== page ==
5 tips for responding to Medicare fraud accusations

On Behalf of | Apr 28, 2020 | Fraud

When people hear “Medicare fraud,” doctors and pharmacists often come to mind. Unsurprisingly, big cases involving pharmaceutical fraud can increase public suspicion of medical administrative practices. In 2019, 29 states filed a lawsuit against CVS Health Corp, one of America’s largest pharmacies. Fraudulent Medicare billing topped the accusations list. One thing you hear about less often than notorious lawsuits is false accusations. While Medicare fraud is real, so are the incentives to make false reports. 

If you are a medical professional facing a Medicare fraud accusation, the stakes are high. Protecting your reputation should be a top priority. It is critical to know your rights and to carefully consider your options. Here are five tips for responding to this challenging situation.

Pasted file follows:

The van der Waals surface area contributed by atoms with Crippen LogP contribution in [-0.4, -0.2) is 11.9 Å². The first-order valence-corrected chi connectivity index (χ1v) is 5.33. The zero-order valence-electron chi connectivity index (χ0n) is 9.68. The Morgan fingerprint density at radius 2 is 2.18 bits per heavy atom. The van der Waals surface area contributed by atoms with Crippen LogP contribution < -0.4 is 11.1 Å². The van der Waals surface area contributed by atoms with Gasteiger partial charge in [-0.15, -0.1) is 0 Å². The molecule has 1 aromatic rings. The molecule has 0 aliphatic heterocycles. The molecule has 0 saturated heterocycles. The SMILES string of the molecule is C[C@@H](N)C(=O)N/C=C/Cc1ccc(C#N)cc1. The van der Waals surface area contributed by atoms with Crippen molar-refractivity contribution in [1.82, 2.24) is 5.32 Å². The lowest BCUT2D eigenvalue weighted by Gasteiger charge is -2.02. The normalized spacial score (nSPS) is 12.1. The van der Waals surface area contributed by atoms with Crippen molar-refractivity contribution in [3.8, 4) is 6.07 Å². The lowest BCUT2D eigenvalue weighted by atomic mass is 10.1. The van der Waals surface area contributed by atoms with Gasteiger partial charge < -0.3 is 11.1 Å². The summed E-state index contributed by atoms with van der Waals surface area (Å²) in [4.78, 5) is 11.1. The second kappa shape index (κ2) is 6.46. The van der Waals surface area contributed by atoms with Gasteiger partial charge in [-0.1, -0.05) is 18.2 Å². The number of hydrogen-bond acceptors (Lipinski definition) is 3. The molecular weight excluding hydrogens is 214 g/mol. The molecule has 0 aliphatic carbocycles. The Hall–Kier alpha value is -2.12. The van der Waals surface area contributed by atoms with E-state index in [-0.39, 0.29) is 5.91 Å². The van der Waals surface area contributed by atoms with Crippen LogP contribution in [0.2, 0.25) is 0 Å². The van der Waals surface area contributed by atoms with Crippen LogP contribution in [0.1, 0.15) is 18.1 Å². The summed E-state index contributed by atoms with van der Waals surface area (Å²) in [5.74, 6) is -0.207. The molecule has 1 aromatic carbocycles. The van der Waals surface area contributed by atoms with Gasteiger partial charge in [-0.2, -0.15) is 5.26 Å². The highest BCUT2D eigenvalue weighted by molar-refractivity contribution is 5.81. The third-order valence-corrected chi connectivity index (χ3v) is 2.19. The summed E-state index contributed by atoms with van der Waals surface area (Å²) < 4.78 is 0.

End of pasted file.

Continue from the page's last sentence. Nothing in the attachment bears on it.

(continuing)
1. Take it seriously

The consequences of someone charging you Medicare fraud can be serious. Consider the image of CVS now. Charges alone can leave a bad reputation. The repercussions of actual convictions can be even more severe. Prison and steep fines are not uncommon. 

  1. Watch what you say

As with any criminal accusation, you do not have to say anything without legal representation. Medicare fraud presents a sticky situation. Be mindful of what questions you answer. 

  1. Understand the process

Knowing what to expect can alleviate an enormous weight of anxiety. Take some time to familiarize yourself with the legal process you are facing. Use this knowledge to think, not panic. 

  1. Get everything organized

If you have not already done so, now is a good time to get all your records in order. Most Medicare fraud accusations surround billing, paying and ordering. These processes all involve a lot of paperwork, so good records are vital. 

  1. Do not wait to act

Although there is a lot to do, responding quickly can provide you with the best protection. Lengthy lawsuits can be expensive, and the longer you wait, the more time people have to attack your reputation. 

FindLaw Network
Gary Jay Kaufman
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